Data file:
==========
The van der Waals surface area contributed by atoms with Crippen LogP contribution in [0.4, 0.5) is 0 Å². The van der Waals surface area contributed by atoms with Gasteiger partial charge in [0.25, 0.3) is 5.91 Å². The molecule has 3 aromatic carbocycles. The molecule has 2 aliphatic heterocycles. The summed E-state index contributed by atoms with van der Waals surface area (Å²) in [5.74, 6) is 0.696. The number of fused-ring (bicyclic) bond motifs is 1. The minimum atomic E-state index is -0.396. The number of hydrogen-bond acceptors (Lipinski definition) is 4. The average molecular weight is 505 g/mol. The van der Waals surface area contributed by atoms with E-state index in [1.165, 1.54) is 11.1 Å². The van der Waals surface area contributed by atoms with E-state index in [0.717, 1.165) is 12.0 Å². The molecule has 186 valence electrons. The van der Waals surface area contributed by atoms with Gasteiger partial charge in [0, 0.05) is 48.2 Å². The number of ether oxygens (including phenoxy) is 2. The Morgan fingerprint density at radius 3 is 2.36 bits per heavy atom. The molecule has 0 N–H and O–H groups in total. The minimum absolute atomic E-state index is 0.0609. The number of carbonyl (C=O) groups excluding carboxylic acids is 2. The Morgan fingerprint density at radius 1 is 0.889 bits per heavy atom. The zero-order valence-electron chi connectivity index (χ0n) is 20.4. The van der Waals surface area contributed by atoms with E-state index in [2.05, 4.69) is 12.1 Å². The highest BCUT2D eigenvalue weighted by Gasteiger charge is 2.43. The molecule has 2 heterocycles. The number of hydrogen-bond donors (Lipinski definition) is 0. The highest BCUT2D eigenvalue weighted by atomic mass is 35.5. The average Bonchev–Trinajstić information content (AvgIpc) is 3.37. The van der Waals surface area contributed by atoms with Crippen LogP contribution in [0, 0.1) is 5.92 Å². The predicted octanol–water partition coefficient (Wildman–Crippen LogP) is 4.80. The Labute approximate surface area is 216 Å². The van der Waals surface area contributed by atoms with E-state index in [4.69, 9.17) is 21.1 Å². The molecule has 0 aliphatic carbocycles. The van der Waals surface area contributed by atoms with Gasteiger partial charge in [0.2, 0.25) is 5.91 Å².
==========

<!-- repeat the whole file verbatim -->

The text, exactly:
The van der Waals surface area contributed by atoms with Crippen LogP contribution in [0.4, 0.5) is 0 Å². The van der Waals surface area contributed by atoms with Gasteiger partial charge in [0.25, 0.3) is 5.91 Å². The molecule has 3 aromatic carbocycles. The molecule has 2 aliphatic heterocycles. The summed E-state index contributed by atoms with van der Waals surface area (Å²) in [5.74, 6) is 0.696. The number of fused-ring (bicyclic) bond motifs is 1. The minimum atomic E-state index is -0.396. The number of hydrogen-bond acceptors (Lipinski definition) is 4. The average molecular weight is 505 g/mol. The van der Waals surface area contributed by atoms with E-state index in [1.165, 1.54) is 11.1 Å². The van der Waals surface area contributed by atoms with E-state index in [0.717, 1.165) is 12.0 Å². The molecule has 186 valence electrons. The van der Waals surface area contributed by atoms with Gasteiger partial charge in [0, 0.05) is 48.2 Å². The number of ether oxygens (including phenoxy) is 2. The Morgan fingerprint density at radius 3 is 2.36 bits per heavy atom. The molecule has 0 N–H and O–H groups in total. The minimum absolute atomic E-state index is 0.0609. The number of carbonyl (C=O) groups excluding carboxylic acids is 2. The Morgan fingerprint density at radius 1 is 0.889 bits per heavy atom. The zero-order valence-electron chi connectivity index (χ0n) is 20.4. The van der Waals surface area contributed by atoms with E-state index in [2.05, 4.69) is 12.1 Å². The highest BCUT2D eigenvalue weighted by Gasteiger charge is 2.43. The molecule has 2 heterocycles. The number of hydrogen-bond donors (Lipinski definition) is 0. The highest BCUT2D eigenvalue weighted by atomic mass is 35.5. The average Bonchev–Trinajstić information content (AvgIpc) is 3.37. The van der Waals surface area contributed by atoms with Crippen LogP contribution in [0, 0.1) is 5.92 Å². The predicted octanol–water partition coefficient (Wildman–Crippen LogP) is 4.80. The Labute approximate surface area is 216 Å². The van der Waals surface area contributed by atoms with E-state index in [4.69, 9.17) is 21.1 Å². The molecule has 0 aliphatic carbocycles. The van der Waals surface area contributed by atoms with Gasteiger partial charge in [0.2, 0.25) is 5.91 Å².